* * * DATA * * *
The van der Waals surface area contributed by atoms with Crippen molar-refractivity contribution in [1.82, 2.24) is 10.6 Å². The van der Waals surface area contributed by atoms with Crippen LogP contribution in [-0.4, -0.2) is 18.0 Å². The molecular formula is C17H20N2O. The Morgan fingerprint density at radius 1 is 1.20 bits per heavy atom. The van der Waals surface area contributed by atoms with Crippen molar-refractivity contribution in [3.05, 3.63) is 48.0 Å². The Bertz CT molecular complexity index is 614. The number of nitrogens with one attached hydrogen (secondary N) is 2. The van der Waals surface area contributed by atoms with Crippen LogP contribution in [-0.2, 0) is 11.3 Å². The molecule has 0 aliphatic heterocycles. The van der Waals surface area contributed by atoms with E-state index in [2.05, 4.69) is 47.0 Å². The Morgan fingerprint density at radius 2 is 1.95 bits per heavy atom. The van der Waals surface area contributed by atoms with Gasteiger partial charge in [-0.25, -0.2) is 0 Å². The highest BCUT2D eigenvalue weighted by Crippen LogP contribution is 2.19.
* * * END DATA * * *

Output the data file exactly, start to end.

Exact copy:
The van der Waals surface area contributed by atoms with Crippen molar-refractivity contribution in [1.82, 2.24) is 10.6 Å². The van der Waals surface area contributed by atoms with Crippen LogP contribution in [-0.4, -0.2) is 18.0 Å². The molecular formula is C17H20N2O. The Morgan fingerprint density at radius 1 is 1.20 bits per heavy atom. The van der Waals surface area contributed by atoms with Crippen molar-refractivity contribution in [3.05, 3.63) is 48.0 Å². The Bertz CT molecular complexity index is 614. The number of nitrogens with one attached hydrogen (secondary N) is 2. The van der Waals surface area contributed by atoms with Crippen LogP contribution in [-0.2, 0) is 11.3 Å². The molecule has 0 aliphatic heterocycles. The van der Waals surface area contributed by atoms with E-state index in [2.05, 4.69) is 47.0 Å². The Morgan fingerprint density at radius 2 is 1.95 bits per heavy atom. The van der Waals surface area contributed by atoms with Gasteiger partial charge in [-0.25, -0.2) is 0 Å². The highest BCUT2D eigenvalue weighted by Crippen LogP contribution is 2.19.